Bike Safety

Trail Levels

Downhill mountain biking involves a process of progression where you match your skill to the right trail. Our Trail Map shows the difficulty level from easiest to advanced. Work your way up to more advanced trails and features based on your progression, skill, and comfort level.

Understand there are also two types of trails as well: Freeride and Technical and both types range from Beginner to Expert.

Stevens Pass
Freeride
Freeride trails are built by machines and contain man-made features including jumps, drops, gaps, wall rides, narrow surfaces, berms, and other natural or constructed features. Freeride trails are distinguished with an orange oval around the difficulty symbol.
Stevens Pass
Technical
Technical trails are designed to embrace the rugged shape and terrain of the mountain, utilizing a majority of natural terrain features. Trails are typically hand-built and feature organic obstacles and stunts such as rocks, roots, logs, drops, jumps, and other natural or constructed features that require technical riding skills. Technical trails are identified by just their difficulty symbol.

What to Ride

Riding the Stevens Pass Bike Park is best enjoyed using a different type of mountain bike than you might be used to. Mountain bikes with full suspension for downhill riding will make your day in the park safer and way more fun.

Our Stevens Pass Bike Shop has a variety of premium downhill rental bikes available to rent.

How to Ride Smart

Whether it’s your first time in the park or it’s your first lap, it’s important to ride smart. Slow down before you speed up because crashes can happen often on your first lap. Ride a trail multiple times to get familiar with the features and equipment first so you can confidently push your limits without pushing your threshold. Use the pre-ride, re-ride, and free-ride system.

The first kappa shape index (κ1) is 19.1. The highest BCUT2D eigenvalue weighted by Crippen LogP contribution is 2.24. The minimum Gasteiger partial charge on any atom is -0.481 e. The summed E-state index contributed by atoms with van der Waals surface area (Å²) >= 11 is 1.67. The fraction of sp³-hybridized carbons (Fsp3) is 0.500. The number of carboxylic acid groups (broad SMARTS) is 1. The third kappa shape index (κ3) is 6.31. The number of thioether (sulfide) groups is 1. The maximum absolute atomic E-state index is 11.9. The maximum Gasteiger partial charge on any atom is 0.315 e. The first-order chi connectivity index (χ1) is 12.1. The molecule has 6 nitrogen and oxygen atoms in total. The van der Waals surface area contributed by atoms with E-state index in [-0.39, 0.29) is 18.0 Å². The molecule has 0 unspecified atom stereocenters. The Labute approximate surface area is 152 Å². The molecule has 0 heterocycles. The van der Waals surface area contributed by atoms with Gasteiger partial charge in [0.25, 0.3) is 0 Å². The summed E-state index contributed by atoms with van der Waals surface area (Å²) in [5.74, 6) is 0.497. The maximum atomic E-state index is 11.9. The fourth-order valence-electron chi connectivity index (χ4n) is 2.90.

1. Warm up the brain and body and inspect the trail at low speed
  2. Lap a trail a few times and get to know the flow of the features
  3. Start small and work your way up to faster speeds and larger features

Mountain Biker's Responsibility Code

Mountain biking involves the risk of serious injury or crash. Your knowledge, decisions and actions contribute to your safety and that of others.

ALWAYS:

  • Stay in control. You are responsible for avoiding objects and people.
  • Know your limits. Ride within your ability. Start small and work your way up.
  • Protect yourself. Use an appropriate bike, helmet and protective equipment.
  • Inspect and maintain your equipment. Know your components and their operation prior to riding.
  • Be lift smart. Know how to load, ride and unload safely. Ask if you need help.
  • Inspect the trails and features. Conditions change constantly; plan and adjust your riding accordingly.
  • Obey signs and warnings. Stay on marked trails only. Keep off closed trails and features. Ride in the direction indicated.
  • Be visible. Do not stop where you obstruct a trail, feature, landing or are not visible.
  • Look out for others. Look both ways and yield when entering or crossing a road or trail. When overtaking, use caution and yield to those ahead.
  • Cooperate. If involved in or witness to an incident, identify yourself to staff.

Know and Follow the Code. It is Your Responsibility. Park privileges revoked for breach of the Code.